Government’s savings on PBS far outweighs investment in new medicines

Analyses released yesterday and today show that government will achieve more than $16 billion in PBS savings from 2010-18, whilst listings of new medicines over this period will cost only $6 billion.

The analysis conducted by PharmaDispatch, translates to government savings of more than $2.70 for every $1 spent on new medicines between 2010 and 2018.

Medicines Australia CEO, Tim James, welcomed the analysis as it demonstrates clearly that ongoing PBS reforms are generating billions of dollars in savings, with enduring mechanisms to continue the generation of savings.

“We know that successive reforms have put the PBS on a stable footing and continue to generate ongoing savings for Government. This report adds further to the large body of evidence that shows PBS expenditure is sustainable,” Mr James said.

“The May 2013 Victoria University report showed PBS reforms will deliver more than $20 billion of savings over the period 2007-18, and most recently the 2015 Intergenerational Report (IGR) which acknowledged growth in pharmaceutical expenditure will remain stable, growing only modestly to 2027-28.”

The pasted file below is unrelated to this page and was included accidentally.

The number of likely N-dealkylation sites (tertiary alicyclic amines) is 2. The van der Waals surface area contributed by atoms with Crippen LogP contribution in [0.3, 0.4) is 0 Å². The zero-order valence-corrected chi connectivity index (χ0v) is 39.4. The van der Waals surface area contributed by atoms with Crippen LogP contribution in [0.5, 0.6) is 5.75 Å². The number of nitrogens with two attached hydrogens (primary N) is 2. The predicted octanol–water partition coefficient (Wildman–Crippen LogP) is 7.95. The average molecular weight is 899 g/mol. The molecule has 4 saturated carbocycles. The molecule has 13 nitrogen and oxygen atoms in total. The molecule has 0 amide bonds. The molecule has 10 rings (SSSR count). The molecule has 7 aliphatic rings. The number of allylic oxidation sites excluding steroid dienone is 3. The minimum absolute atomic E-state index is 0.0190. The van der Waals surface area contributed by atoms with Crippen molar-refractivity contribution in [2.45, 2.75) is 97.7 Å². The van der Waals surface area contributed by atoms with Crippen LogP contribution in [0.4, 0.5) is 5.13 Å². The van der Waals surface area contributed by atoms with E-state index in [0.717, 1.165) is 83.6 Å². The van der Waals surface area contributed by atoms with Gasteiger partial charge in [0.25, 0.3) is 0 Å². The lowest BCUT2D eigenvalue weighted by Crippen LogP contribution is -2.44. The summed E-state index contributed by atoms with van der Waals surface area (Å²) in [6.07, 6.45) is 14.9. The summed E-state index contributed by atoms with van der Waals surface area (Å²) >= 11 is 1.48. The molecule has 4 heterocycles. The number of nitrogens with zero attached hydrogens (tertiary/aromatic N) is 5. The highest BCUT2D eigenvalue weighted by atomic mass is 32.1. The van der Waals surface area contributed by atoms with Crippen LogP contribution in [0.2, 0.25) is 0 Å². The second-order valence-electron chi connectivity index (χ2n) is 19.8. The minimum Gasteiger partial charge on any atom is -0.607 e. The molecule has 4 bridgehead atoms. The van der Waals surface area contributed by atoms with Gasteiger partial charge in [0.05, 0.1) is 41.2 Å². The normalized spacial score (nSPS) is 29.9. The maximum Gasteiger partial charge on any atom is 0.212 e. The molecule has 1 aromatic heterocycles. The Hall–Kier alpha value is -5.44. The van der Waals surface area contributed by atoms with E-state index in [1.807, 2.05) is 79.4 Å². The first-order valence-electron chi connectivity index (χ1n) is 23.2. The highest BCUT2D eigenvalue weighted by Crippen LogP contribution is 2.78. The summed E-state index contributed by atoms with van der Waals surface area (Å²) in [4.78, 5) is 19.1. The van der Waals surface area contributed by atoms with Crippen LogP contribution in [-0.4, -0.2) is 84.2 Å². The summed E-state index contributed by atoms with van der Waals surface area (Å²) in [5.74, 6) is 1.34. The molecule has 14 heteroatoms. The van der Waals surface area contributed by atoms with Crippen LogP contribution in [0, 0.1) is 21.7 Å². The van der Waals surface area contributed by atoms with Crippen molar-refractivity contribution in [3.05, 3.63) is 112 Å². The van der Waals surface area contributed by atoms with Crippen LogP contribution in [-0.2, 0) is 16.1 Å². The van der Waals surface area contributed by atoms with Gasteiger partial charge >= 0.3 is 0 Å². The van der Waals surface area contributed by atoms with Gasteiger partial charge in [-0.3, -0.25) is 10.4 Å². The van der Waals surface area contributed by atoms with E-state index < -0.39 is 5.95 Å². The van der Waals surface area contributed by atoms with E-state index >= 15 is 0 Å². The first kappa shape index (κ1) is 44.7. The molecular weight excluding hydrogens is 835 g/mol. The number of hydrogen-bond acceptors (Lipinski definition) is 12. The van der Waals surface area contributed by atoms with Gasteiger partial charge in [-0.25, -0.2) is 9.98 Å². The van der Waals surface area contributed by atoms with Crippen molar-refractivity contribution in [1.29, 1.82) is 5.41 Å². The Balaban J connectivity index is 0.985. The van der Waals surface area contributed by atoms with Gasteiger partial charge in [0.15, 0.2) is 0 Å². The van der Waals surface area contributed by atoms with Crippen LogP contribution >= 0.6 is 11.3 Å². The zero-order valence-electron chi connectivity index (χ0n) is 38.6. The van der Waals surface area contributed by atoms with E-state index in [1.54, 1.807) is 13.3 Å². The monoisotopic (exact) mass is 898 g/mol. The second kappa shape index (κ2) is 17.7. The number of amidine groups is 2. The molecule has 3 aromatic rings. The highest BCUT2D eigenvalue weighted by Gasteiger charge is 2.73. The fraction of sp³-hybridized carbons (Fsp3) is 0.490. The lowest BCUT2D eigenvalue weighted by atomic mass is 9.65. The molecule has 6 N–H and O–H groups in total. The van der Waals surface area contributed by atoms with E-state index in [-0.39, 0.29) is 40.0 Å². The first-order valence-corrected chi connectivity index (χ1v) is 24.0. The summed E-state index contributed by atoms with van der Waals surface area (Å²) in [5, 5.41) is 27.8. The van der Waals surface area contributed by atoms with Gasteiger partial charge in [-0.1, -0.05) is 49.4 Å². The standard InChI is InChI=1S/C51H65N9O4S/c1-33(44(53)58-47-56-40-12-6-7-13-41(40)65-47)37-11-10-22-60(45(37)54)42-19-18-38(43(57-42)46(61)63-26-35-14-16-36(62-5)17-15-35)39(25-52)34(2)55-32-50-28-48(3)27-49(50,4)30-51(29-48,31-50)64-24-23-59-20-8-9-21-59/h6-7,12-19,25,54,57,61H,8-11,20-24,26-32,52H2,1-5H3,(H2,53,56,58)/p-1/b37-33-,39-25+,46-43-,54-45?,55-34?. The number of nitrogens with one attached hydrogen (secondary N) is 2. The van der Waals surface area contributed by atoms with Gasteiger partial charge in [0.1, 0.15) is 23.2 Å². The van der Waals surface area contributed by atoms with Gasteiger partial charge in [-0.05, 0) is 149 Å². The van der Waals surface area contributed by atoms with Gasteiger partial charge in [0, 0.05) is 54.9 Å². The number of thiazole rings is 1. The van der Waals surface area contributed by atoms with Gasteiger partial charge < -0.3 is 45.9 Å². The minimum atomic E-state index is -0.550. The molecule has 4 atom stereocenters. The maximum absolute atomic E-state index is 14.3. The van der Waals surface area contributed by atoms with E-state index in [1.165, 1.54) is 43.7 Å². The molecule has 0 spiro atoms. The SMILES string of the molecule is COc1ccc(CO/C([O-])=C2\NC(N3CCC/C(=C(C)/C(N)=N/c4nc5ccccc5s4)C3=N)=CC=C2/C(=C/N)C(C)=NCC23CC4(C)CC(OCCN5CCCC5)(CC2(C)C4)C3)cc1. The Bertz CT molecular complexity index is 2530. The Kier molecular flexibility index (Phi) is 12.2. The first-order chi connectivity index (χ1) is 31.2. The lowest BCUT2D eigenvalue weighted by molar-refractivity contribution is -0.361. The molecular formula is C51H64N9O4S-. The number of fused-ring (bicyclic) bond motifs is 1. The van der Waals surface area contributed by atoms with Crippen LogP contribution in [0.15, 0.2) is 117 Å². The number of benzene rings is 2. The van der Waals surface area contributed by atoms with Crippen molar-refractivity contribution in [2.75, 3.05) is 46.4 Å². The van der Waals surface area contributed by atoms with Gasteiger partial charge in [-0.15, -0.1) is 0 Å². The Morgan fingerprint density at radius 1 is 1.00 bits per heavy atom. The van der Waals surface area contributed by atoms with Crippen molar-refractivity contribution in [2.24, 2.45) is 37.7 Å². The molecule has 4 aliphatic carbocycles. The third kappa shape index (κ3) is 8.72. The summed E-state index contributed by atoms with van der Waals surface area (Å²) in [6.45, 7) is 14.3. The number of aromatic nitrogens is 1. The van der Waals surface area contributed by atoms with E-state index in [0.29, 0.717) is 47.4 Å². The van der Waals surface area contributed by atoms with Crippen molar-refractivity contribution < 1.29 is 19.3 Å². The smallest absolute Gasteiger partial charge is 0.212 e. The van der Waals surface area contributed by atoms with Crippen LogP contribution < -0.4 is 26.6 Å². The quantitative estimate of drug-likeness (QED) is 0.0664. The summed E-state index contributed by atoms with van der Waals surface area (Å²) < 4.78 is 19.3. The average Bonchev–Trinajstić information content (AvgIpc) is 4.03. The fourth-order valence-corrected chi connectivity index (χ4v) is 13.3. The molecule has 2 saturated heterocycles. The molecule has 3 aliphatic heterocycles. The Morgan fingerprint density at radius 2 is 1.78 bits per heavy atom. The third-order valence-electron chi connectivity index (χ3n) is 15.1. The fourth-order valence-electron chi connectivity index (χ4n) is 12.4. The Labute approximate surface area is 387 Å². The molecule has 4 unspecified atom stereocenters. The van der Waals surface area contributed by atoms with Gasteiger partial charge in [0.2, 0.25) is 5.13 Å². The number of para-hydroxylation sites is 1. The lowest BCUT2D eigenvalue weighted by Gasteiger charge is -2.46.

Of the $16 billion in savings highlighted in today and yesterday’s analyses, $12 billion is from the impact of previous reforms, including mandatory price reductions and price disclosure, with more than $4.3 billion coming from other one-off measures.

“These analyses show categorically that PBS reforms are more than delivering on their stated intent to provide the headroom to list new and innovative medicines on the PBS. These reforms, which were conducted in partnership with the industry, have not only delivered savings, but also entrenched mechanisms in the PBS to generate savings well into the future,” Mr James said.

“With an established body of evidence that shows the PBS is sustainable and delivering major savings to government, it is important now to ensure Australians have timely access to new medicines.”


Contact Person:

Alexia Vlahos
Phone: (02) 6122 8503